Social Assessment and Agriculture Reform in Central Asia and Turkey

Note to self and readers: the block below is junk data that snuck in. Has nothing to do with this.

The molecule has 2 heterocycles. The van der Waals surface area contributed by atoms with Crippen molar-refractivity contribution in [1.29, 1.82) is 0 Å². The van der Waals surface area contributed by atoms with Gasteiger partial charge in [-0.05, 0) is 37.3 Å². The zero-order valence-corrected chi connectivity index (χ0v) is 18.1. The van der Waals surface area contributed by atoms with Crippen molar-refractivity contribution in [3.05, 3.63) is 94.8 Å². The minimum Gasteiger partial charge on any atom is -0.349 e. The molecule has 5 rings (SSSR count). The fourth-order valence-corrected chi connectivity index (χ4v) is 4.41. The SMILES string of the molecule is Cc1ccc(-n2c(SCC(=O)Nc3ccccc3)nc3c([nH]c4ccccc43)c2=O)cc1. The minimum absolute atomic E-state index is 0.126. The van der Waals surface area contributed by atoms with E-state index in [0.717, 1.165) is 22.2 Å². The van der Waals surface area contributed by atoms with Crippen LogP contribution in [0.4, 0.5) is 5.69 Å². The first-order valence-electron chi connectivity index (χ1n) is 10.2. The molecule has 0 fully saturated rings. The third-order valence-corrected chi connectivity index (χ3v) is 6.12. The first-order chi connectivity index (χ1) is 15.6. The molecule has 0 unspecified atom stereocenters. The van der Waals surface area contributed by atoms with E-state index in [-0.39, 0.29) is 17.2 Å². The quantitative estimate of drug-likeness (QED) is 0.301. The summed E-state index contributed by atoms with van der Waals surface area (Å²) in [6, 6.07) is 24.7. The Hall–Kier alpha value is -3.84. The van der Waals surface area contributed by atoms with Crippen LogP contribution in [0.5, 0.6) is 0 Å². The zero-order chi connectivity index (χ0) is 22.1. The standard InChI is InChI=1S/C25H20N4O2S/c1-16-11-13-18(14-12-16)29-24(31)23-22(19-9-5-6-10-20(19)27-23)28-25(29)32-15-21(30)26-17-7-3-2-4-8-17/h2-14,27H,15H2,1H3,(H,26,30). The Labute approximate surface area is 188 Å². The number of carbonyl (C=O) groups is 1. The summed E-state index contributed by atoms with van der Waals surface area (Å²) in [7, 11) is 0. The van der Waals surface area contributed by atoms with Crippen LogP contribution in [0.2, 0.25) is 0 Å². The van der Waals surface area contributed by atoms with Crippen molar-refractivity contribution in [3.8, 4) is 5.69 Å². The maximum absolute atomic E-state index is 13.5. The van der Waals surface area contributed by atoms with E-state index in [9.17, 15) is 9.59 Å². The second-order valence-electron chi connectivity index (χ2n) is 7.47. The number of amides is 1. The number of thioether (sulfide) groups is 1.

The transformation of Central and Eastern European agriculture started almost a decade ago. Looking back, it can be seen that the countries concerned made the right choice in setting their overall goals and policies for transition to a market economy, but the social costs have been high. Under the present economic and political conditions in the region, there is no alternative to the creation of a market economy based on private ownership. However, given the developments of the past eight years, it is clear that the initial expectations for transformation were overly optimistic and the transition process is far more complicated and complex than anyone imagined in 1991. The region's agrarian economy is still struggling to adjust to economic reality. This volume presents a fascinating overview of social assessments carried out in Central Asia and Turkey as they relate to the preparation of World Bank agricultural projects designed to support the transition of agriculture from a socialist, or semi-feudal, system to a modern market-conforming system.
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